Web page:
Two recent cases highlight the limitations school districts face when trying to be proactive in restricting arguably offensive student speech before it has a negative effect at school.

In the first case, Zamecnik v. Indian Prairie Sch. Dist. # 204 Bd. of Educ., a federal district court in the Northern District of Illinois held that students were entitled to nominal damages ($25 each) and a permanent injunction allowing students to wear “Be Happy, Not Gay” t-shirts during a day of silence at school in support of homosexual rights. The decision is the most recent in a line of decisions in this ongoing litigation, which includes a 2008 decision by the U.S. Court of Appeals for the Seventh Circuit that one of the students was entitled to a preliminary injunction allowing him to wear such a t-shirt to school. The school district refused to allow the students to wear “Be Happy, Not Gay” t-shirts in years past, in part because when a student had worn such a shirt in 2006 she had been confronted by other students who vehemently disagreed with the language of the t-shirt and because other students had reported being very upset by the t-shirt. The court held that the school district had failed to meet the well-known Tinkerstandard. That standard allows school districts to discipline student speech only where the school district can show that the student speech would substantially disrupt the school environment or would at least create a foreseeable risk of substantial disruption. Here, the court noted that there was no violence at any time, no students’ schoolwork suffered as a result of viewing the shirt, and there was no other evidence that any other type of “substantial disruption” occurred. Hurt feelings were not enough.

Similarly, in C.H. v. Bridgeton Board of Education , a New Jersey federal district court ruled that a school district could not prevent a student from participating in a national anti-abortion protest by wearing a black and red tape armband with the word “Life” written on it and distributing anti-abortion fliers during non-instructional periods. The school attempted to support its decision by arguing that the armband would violate the school’s dress code and that the fliers would violate the school’s literature distribution policy, harassment/anti-bullying policy and equal education policy. The school argued that it needed to enforce its dress code in an unbridled manner to avoid disruptions. Finally, the school district argued that the armband and fliers potentially would upset students who had previously had abortions. The court disagreed with the school district’s arguments. The court applied the Tinker standard, and found that the school had not adequately shown that the armband or the fliers would create a foreseeable risk of substantially disrupting the educational environment. The court supported its reasoning based on the fact that the school had allowed other students to participate in silent protests, including the passing out of fliers, in support of a drunk driving awareness group and a group that supports lesbian, gay, bisexual and transgender issues.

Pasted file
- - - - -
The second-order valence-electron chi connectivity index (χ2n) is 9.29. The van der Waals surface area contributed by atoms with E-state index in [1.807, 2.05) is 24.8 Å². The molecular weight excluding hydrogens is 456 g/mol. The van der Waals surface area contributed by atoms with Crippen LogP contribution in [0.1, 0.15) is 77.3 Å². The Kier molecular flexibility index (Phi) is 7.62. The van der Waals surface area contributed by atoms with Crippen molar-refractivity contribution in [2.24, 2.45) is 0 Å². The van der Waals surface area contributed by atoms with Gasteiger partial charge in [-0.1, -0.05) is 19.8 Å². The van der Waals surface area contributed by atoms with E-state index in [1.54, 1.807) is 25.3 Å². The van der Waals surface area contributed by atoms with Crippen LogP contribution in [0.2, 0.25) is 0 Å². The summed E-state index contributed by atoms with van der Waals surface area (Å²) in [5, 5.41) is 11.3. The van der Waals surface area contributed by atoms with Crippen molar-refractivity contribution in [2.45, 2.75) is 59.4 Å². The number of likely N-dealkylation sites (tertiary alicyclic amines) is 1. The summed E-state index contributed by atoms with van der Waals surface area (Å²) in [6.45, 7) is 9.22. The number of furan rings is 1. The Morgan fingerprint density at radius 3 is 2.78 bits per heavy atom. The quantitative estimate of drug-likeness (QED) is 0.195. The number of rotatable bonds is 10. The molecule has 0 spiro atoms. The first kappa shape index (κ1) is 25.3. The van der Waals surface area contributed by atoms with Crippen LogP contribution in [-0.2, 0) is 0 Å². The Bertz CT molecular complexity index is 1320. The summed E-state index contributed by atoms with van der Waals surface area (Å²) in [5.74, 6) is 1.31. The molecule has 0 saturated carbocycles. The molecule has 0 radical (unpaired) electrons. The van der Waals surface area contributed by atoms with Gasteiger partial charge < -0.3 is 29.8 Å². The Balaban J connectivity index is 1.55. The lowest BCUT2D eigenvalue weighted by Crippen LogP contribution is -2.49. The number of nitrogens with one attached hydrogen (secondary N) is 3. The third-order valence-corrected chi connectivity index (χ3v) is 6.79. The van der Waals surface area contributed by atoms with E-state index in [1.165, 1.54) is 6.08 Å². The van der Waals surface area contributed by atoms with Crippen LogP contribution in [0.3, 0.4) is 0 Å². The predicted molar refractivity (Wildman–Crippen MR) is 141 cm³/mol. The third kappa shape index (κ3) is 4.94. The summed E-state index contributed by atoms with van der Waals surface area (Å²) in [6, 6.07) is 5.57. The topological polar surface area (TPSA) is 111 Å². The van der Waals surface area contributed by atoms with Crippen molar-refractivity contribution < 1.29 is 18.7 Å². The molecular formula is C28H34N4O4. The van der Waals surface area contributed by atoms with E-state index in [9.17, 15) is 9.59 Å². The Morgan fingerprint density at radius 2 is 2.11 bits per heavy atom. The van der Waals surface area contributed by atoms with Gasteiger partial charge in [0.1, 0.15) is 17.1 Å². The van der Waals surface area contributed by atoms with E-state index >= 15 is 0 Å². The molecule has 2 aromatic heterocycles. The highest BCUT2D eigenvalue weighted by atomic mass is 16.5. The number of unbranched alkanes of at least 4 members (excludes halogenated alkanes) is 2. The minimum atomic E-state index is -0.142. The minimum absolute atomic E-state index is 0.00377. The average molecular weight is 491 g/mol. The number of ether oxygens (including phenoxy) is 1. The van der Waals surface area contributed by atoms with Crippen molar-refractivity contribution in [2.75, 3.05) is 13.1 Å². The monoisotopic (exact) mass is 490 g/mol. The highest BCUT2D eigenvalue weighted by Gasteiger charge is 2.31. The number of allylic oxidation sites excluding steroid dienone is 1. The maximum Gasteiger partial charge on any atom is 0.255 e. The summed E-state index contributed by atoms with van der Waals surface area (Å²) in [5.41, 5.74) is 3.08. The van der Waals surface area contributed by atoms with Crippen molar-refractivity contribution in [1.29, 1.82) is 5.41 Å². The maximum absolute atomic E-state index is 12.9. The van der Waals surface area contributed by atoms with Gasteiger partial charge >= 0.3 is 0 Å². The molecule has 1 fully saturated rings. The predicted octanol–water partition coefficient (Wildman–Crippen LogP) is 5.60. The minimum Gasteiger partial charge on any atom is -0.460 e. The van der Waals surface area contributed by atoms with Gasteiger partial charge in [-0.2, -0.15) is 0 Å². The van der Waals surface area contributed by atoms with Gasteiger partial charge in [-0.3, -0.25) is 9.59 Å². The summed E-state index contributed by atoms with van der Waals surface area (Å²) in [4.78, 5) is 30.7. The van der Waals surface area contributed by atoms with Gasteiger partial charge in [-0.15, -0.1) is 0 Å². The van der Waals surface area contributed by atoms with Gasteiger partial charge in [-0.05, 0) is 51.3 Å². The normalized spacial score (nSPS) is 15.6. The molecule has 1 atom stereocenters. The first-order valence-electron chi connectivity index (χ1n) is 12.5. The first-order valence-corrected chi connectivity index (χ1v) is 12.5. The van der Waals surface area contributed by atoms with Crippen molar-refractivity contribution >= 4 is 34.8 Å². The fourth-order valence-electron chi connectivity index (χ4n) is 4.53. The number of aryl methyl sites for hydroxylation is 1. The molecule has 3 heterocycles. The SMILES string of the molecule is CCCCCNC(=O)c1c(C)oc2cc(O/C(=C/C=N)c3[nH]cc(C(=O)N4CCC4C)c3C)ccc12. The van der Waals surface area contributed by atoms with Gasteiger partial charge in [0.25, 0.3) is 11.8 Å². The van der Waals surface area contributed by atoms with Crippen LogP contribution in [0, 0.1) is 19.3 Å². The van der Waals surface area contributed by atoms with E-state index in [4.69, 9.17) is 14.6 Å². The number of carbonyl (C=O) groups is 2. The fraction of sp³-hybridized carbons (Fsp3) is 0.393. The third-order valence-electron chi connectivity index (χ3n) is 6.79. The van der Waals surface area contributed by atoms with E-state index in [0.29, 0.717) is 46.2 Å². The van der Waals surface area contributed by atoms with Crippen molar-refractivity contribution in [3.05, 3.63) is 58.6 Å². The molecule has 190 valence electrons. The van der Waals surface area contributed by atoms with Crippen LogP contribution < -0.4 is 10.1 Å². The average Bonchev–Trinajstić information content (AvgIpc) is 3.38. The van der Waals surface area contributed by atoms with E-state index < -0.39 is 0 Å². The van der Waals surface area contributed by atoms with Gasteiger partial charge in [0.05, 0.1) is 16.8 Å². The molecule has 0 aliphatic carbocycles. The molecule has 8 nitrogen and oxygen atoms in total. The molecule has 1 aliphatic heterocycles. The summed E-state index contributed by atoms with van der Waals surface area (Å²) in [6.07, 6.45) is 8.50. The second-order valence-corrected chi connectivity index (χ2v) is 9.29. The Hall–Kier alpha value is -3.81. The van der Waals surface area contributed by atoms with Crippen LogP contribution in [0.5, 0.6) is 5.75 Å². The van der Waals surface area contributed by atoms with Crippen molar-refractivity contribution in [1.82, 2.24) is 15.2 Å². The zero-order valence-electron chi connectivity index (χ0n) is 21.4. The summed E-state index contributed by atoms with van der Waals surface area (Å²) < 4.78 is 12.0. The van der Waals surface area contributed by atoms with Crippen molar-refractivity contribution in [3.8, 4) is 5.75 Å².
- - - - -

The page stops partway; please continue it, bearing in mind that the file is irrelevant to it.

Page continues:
These cases warn that reliance on less serious “disruptions”—such as the risk that students’ feelings will be hurt—as a basis for limiting student speech may expose a school district to legal liability. As always, school districts should proceed with caution when restricting student speech.